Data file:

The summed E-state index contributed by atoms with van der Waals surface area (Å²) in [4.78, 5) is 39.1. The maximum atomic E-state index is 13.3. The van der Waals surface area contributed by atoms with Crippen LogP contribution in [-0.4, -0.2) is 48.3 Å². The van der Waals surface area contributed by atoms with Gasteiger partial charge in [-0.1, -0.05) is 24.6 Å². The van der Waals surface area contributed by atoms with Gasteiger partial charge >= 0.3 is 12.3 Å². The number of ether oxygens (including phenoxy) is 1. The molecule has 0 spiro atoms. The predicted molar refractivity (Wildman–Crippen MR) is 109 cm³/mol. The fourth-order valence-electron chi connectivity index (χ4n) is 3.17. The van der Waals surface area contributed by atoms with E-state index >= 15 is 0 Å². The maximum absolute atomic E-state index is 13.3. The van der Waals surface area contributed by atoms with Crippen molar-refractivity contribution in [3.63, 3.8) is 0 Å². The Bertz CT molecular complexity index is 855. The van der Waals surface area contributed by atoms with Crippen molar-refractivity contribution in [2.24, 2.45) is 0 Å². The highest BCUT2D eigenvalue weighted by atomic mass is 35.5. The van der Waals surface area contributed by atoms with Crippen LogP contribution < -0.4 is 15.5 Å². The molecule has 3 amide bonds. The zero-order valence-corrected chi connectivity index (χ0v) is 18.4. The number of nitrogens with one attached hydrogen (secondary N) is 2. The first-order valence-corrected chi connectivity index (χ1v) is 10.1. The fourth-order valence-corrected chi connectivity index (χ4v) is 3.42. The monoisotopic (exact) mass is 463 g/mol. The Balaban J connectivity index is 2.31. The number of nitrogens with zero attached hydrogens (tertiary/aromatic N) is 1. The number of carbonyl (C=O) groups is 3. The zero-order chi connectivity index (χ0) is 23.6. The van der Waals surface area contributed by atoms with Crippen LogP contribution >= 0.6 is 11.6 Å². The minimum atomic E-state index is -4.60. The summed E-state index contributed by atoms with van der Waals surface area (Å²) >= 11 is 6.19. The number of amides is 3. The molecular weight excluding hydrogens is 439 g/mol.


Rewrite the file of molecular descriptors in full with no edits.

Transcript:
The summed E-state index contributed by atoms with van der Waals surface area (Å²) in [4.78, 5) is 39.1. The maximum atomic E-state index is 13.3. The van der Waals surface area contributed by atoms with Crippen LogP contribution in [-0.4, -0.2) is 48.3 Å². The van der Waals surface area contributed by atoms with Gasteiger partial charge in [-0.1, -0.05) is 24.6 Å². The van der Waals surface area contributed by atoms with Gasteiger partial charge >= 0.3 is 12.3 Å². The number of ether oxygens (including phenoxy) is 1. The molecule has 0 spiro atoms. The predicted molar refractivity (Wildman–Crippen MR) is 109 cm³/mol. The fourth-order valence-electron chi connectivity index (χ4n) is 3.17. The van der Waals surface area contributed by atoms with E-state index >= 15 is 0 Å². The maximum absolute atomic E-state index is 13.3. The van der Waals surface area contributed by atoms with Crippen molar-refractivity contribution in [3.63, 3.8) is 0 Å². The Bertz CT molecular complexity index is 855. The van der Waals surface area contributed by atoms with Crippen molar-refractivity contribution in [2.24, 2.45) is 0 Å². The highest BCUT2D eigenvalue weighted by atomic mass is 35.5. The van der Waals surface area contributed by atoms with Crippen LogP contribution < -0.4 is 15.5 Å². The molecule has 3 amide bonds. The zero-order valence-corrected chi connectivity index (χ0v) is 18.4. The number of nitrogens with one attached hydrogen (secondary N) is 2. The first-order valence-corrected chi connectivity index (χ1v) is 10.1. The fourth-order valence-corrected chi connectivity index (χ4v) is 3.42. The monoisotopic (exact) mass is 463 g/mol. The Balaban J connectivity index is 2.31. The number of nitrogens with zero attached hydrogens (tertiary/aromatic N) is 1. The number of carbonyl (C=O) groups is 3. The zero-order chi connectivity index (χ0) is 23.6. The van der Waals surface area contributed by atoms with Crippen LogP contribution >= 0.6 is 11.6 Å². The minimum atomic E-state index is -4.60. The summed E-state index contributed by atoms with van der Waals surface area (Å²) >= 11 is 6.19. The number of amides is 3. The molecular weight excluding hydrogens is 439 g/mol.